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Career & Employment

December 6, 2010
Volume 88, Number 49
Web Exclusive

Hard-Hit Industry

Tough times in pharma provide opportunities for academe

David Pittman

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Anyone who follows the pharmaceutical industry won't deny it has been hit hard by the recession, which started in 2007. C&EN estimated in early 2009 that almost 130,000 pharmaceutical industry workers had been laid off during the prior three years (C&EN, March 16, 2009, page 24). And the numbers have only grown worse since that time. Just last month, Roche announced it would eliminate 4,800 jobs in the next two years, and AstraZeneca plans to cut 3,500 R&D jobs by 2014 (C&EN, Nov. 22, page 6).

In the wake of the recession, pharma workers are, in general, worse off than other chemistry fields. According to the 2009 American Chemical Society comprehensive salary and employment status survey of members, 5.5% of the chemists who identified their field as medicinal/pharmaceutical were unemployed. That's higher than the 3.9% unemployment rate for all chemists as a group (C&EN, July 12, page 37).

Although times have been rough for some industry workers, a few universities have capitalized when a pharmaceutical company leaves town. In Ann Arbor, Mich., where about 2,100 workers lost their jobs in 2007 and 2008 when Pfizer closed its sprawling campus there, the University of Michigan bought the complex and moved in last summer (C&EN, Jan. 5, 2009, page 12). The school now uses the site as incubator space for biotech start-ups and interdisciplinary research. Within a few years, the North Campus Research Complex, as the school calls it, hopes to bustle with 1,000 researchers, faculty, and staff and as many as five private companies.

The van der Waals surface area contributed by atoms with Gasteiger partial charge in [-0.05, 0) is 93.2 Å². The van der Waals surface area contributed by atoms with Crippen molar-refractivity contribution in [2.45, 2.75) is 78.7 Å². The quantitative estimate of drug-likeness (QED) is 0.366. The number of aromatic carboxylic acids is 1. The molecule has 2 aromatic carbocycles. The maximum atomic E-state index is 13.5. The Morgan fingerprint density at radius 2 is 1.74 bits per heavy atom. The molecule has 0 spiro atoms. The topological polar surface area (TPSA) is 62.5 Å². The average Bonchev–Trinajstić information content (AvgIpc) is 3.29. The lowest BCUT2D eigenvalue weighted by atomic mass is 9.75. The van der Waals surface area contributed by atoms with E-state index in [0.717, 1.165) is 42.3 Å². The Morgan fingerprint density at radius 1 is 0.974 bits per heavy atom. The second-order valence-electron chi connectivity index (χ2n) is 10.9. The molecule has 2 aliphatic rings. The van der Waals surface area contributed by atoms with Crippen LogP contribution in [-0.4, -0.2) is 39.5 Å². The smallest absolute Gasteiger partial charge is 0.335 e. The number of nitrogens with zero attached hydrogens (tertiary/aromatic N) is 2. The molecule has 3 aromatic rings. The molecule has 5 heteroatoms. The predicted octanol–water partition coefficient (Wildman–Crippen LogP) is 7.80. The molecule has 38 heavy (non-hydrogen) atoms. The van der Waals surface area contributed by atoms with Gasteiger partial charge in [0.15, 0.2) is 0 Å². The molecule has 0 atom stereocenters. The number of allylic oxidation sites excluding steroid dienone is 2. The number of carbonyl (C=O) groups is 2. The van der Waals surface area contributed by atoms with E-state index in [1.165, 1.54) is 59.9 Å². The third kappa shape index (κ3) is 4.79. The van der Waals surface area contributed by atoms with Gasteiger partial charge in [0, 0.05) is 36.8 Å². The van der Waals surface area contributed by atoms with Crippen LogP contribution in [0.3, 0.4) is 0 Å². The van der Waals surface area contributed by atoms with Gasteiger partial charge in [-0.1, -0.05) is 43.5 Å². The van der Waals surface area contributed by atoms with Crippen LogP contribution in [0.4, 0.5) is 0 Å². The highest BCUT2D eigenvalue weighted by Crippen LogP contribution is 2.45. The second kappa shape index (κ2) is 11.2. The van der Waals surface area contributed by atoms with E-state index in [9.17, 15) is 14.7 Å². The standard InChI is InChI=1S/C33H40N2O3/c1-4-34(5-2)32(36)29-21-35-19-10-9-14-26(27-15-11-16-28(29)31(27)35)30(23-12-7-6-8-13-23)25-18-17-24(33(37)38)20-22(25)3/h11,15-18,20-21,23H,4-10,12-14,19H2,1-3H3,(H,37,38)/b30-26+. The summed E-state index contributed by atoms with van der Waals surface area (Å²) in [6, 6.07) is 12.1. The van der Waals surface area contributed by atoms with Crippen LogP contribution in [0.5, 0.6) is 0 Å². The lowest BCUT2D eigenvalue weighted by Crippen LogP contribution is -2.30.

As another example of universities taking advantage of the drug industry's decline, Yale University in 2007 bought a 136-acre campus in West Haven and Orange, Conn., that was vacated by Bayer HealthCare (C&EN, June 18, 2007, page 38). The school has used the 1.6 million sq ft of research, office, and warehouse space to enhance Yale's medical and science research programs.

Other schools such as Vanderbilt University; Emory University; Temple University; and the University of California, San Francisco, have formed research partnerships with pharmaceutical companies.

Future growth in drug design will have to take place in academic settings, says UC Berkeley chemistry professor Michael A. Marletta. "I don't see a lot of possibilities within big pharma."

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